Stirred mills are used in the minerals industry for fine and ultra fine grinding applications, where ore must be reduced to micron and sub micron size ranges for processing. They are becoming increasingly more common as easily processed orebodies are depleted and the need to process fine grained and complex orebodies increases. Traditional tumbling mills have been proved uneconomical for grinding below 20ìm.
One important issue in stirred milling is the selection of a grinding medium. Grinding media can be a source of high cost and loss of milling efficiency if not considered carefully. There are many factors that need to be considered, and compromises between them. A variety of media types are currently being used in industrial mills, but not always with the test work to prove their advantage.
Past research into stirred mills has mainly focused on the stirrer arrangement, stress intensity within the mills and scale up from lab-scale to full-scale operations. Research into media wear rate has mainly focused on steel ball media for SAG, semi-autogenous-grinding; and ball mills. Some work has been carried out for IsaMill media types, however a methodology for comparing and characterizing media wear has not been developed. Work carried out by Davis and Dawson (1989) showed that two wear rates were present (in grams per hour), especially for natural material such as sand. This makes comparison between manufactured and natural media types difficult. Smith (2001) noted that a lower milling efficiency was experienced during the first period of milling. Based on this the following hypotheses were formed:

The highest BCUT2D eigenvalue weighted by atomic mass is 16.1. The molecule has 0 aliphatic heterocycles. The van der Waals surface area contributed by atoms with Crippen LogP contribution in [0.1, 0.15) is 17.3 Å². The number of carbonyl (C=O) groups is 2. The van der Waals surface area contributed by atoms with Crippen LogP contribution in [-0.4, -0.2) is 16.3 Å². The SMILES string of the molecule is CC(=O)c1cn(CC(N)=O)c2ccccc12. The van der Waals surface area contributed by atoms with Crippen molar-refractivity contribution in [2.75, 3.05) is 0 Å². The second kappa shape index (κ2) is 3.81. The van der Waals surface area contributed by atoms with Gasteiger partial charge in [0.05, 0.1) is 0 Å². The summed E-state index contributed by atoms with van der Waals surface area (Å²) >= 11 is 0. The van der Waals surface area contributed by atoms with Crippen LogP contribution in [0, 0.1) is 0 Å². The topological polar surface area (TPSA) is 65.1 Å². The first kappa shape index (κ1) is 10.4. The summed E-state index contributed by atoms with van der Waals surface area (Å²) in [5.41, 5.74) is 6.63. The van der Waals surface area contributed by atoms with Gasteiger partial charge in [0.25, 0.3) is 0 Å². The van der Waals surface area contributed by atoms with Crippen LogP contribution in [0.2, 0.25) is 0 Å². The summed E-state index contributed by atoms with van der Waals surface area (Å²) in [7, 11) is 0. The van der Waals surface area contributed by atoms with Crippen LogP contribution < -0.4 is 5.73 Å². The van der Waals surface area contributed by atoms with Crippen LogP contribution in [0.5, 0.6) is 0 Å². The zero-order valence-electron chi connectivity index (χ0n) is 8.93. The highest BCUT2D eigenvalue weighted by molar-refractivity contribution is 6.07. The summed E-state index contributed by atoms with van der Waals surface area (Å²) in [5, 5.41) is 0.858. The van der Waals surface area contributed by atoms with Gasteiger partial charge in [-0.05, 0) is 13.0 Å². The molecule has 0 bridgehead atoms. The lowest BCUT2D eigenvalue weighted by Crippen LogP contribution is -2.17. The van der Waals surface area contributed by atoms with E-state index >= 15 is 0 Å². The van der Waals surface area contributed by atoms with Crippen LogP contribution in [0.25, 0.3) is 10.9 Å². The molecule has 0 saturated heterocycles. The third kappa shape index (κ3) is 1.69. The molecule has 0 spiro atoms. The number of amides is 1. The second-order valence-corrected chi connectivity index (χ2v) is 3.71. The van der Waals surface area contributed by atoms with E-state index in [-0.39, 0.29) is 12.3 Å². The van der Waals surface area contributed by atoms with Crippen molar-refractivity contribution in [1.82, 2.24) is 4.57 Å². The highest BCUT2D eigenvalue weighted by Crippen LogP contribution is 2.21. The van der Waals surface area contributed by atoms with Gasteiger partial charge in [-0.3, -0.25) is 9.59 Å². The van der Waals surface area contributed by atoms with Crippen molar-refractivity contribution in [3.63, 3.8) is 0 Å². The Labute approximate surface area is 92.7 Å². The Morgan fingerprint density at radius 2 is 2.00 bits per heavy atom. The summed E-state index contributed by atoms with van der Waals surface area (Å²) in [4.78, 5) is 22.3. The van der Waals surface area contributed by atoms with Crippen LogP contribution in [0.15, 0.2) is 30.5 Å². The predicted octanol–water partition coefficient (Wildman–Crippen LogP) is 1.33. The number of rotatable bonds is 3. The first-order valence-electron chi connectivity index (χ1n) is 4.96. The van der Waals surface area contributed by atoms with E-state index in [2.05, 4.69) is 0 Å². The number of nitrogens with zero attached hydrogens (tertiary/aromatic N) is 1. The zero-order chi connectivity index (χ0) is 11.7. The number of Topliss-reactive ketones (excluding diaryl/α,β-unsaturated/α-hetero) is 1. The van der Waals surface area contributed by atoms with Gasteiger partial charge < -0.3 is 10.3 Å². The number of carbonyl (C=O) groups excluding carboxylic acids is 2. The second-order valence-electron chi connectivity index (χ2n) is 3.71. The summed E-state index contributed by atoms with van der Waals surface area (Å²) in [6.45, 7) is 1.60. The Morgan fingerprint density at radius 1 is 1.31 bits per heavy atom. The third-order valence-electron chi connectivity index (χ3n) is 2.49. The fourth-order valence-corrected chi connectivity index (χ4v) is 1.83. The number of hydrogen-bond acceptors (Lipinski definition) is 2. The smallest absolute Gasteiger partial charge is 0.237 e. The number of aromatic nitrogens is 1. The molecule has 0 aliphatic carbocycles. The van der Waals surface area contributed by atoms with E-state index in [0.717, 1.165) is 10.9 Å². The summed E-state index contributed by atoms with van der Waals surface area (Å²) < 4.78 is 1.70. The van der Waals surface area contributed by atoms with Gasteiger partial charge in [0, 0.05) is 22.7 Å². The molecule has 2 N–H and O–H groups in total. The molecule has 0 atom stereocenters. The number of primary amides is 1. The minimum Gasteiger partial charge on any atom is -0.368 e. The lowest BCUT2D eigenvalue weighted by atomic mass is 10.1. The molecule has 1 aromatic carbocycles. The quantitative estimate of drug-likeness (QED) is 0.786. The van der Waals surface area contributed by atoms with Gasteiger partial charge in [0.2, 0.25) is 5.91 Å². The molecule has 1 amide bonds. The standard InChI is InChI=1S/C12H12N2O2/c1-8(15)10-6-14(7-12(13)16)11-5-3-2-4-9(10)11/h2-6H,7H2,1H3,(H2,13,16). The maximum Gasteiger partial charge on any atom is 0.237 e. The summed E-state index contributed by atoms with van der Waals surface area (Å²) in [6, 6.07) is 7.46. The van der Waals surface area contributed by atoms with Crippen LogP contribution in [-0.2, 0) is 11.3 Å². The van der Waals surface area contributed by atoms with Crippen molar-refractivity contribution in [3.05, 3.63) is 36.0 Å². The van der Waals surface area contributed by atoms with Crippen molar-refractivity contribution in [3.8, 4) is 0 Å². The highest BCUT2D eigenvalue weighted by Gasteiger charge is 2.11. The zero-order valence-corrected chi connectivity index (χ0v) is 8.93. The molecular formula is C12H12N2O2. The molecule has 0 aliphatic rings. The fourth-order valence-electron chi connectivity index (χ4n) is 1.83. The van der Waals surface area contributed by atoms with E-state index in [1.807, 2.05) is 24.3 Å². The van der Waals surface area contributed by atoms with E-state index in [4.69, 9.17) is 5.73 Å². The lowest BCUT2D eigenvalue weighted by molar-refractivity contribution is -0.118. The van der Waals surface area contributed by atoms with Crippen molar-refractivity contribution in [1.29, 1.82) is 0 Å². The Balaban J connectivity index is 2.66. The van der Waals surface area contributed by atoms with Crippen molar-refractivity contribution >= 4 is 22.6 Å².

Given media wear at different rates.
A methodology can be developed for comparison of wear rate for one media type against another.
The hypotheses were tested using four different types of grinding media:
.. River sand (from Nambucca Heads)
.. Lead slag (from MIM lead smelter)
.. Sample C
.. Ceramic balls
The media were tested in a laboratory scale vertical mill with simulated slurry of silica at 60% solids. The each test ran for two hours, after which the mill contents were screened and dried to determine the weight of media remaining in the original size fraction. The wear rate for each medium was analysed in grams of loss per kilowatt-hour of power draw (g/kWh).
Further testing, using the same procedure but varying the testing time, was carried out to investigate the change in wear rate over time. This test work was conducted for one media type, but it showed that analysing wear rate in terms of g/kWh produces a constant number for a given material, thus allowing for comparison between different media types.